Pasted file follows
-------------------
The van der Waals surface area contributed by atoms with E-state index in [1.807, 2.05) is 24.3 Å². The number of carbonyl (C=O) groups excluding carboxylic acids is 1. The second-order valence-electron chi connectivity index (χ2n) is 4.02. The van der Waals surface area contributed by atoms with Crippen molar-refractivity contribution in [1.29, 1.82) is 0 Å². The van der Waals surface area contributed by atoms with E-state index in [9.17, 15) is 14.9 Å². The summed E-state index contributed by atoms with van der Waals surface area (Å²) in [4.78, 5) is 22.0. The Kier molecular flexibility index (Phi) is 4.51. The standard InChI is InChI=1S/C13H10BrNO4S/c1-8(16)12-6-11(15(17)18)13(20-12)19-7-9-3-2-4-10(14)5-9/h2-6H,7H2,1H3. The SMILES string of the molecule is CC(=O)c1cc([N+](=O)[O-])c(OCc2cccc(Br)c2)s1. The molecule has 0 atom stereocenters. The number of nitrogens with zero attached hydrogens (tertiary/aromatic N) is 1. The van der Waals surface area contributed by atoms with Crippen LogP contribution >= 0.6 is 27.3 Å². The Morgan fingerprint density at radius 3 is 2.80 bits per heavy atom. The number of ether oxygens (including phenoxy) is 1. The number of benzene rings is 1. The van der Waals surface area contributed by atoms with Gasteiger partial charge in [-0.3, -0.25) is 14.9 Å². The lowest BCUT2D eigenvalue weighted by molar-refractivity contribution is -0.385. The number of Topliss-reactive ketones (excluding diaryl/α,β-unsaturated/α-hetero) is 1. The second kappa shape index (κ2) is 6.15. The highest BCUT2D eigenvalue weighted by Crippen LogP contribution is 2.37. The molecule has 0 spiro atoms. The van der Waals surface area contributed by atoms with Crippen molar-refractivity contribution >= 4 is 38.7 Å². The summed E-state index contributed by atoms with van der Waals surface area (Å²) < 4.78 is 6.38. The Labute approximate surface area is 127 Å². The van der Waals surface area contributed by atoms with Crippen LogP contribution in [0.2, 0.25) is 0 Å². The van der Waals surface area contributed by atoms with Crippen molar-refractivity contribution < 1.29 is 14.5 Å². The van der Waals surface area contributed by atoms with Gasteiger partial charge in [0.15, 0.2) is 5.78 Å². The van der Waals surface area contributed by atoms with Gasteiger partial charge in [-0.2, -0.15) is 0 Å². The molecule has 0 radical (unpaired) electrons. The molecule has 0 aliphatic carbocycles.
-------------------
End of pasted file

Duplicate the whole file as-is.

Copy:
The van der Waals surface area contributed by atoms with E-state index in [1.807, 2.05) is 24.3 Å². The number of carbonyl (C=O) groups excluding carboxylic acids is 1. The second-order valence-electron chi connectivity index (χ2n) is 4.02. The van der Waals surface area contributed by atoms with Crippen molar-refractivity contribution in [1.29, 1.82) is 0 Å². The van der Waals surface area contributed by atoms with E-state index in [9.17, 15) is 14.9 Å². The summed E-state index contributed by atoms with van der Waals surface area (Å²) in [4.78, 5) is 22.0. The Kier molecular flexibility index (Phi) is 4.51. The standard InChI is InChI=1S/C13H10BrNO4S/c1-8(16)12-6-11(15(17)18)13(20-12)19-7-9-3-2-4-10(14)5-9/h2-6H,7H2,1H3. The SMILES string of the molecule is CC(=O)c1cc([N+](=O)[O-])c(OCc2cccc(Br)c2)s1. The molecule has 0 atom stereocenters. The number of nitrogens with zero attached hydrogens (tertiary/aromatic N) is 1. The van der Waals surface area contributed by atoms with Crippen LogP contribution >= 0.6 is 27.3 Å². The Morgan fingerprint density at radius 3 is 2.80 bits per heavy atom. The number of ether oxygens (including phenoxy) is 1. The number of benzene rings is 1. The van der Waals surface area contributed by atoms with Gasteiger partial charge in [-0.3, -0.25) is 14.9 Å². The lowest BCUT2D eigenvalue weighted by molar-refractivity contribution is -0.385. The number of Topliss-reactive ketones (excluding diaryl/α,β-unsaturated/α-hetero) is 1. The second kappa shape index (κ2) is 6.15. The highest BCUT2D eigenvalue weighted by Crippen LogP contribution is 2.37. The molecule has 0 spiro atoms. The van der Waals surface area contributed by atoms with Crippen molar-refractivity contribution >= 4 is 38.7 Å². The summed E-state index contributed by atoms with van der Waals surface area (Å²) < 4.78 is 6.38. The Labute approximate surface area is 127 Å². The van der Waals surface area contributed by atoms with Crippen LogP contribution in [0.2, 0.25) is 0 Å². The van der Waals surface area contributed by atoms with Crippen molar-refractivity contribution < 1.29 is 14.5 Å². The van der Waals surface area contributed by atoms with Gasteiger partial charge in [0.15, 0.2) is 5.78 Å². The van der Waals surface area contributed by atoms with Gasteiger partial charge in [-0.2, -0.15) is 0 Å². The molecule has 0 radical (unpaired) electrons. The molecule has 0 aliphatic carbocycles.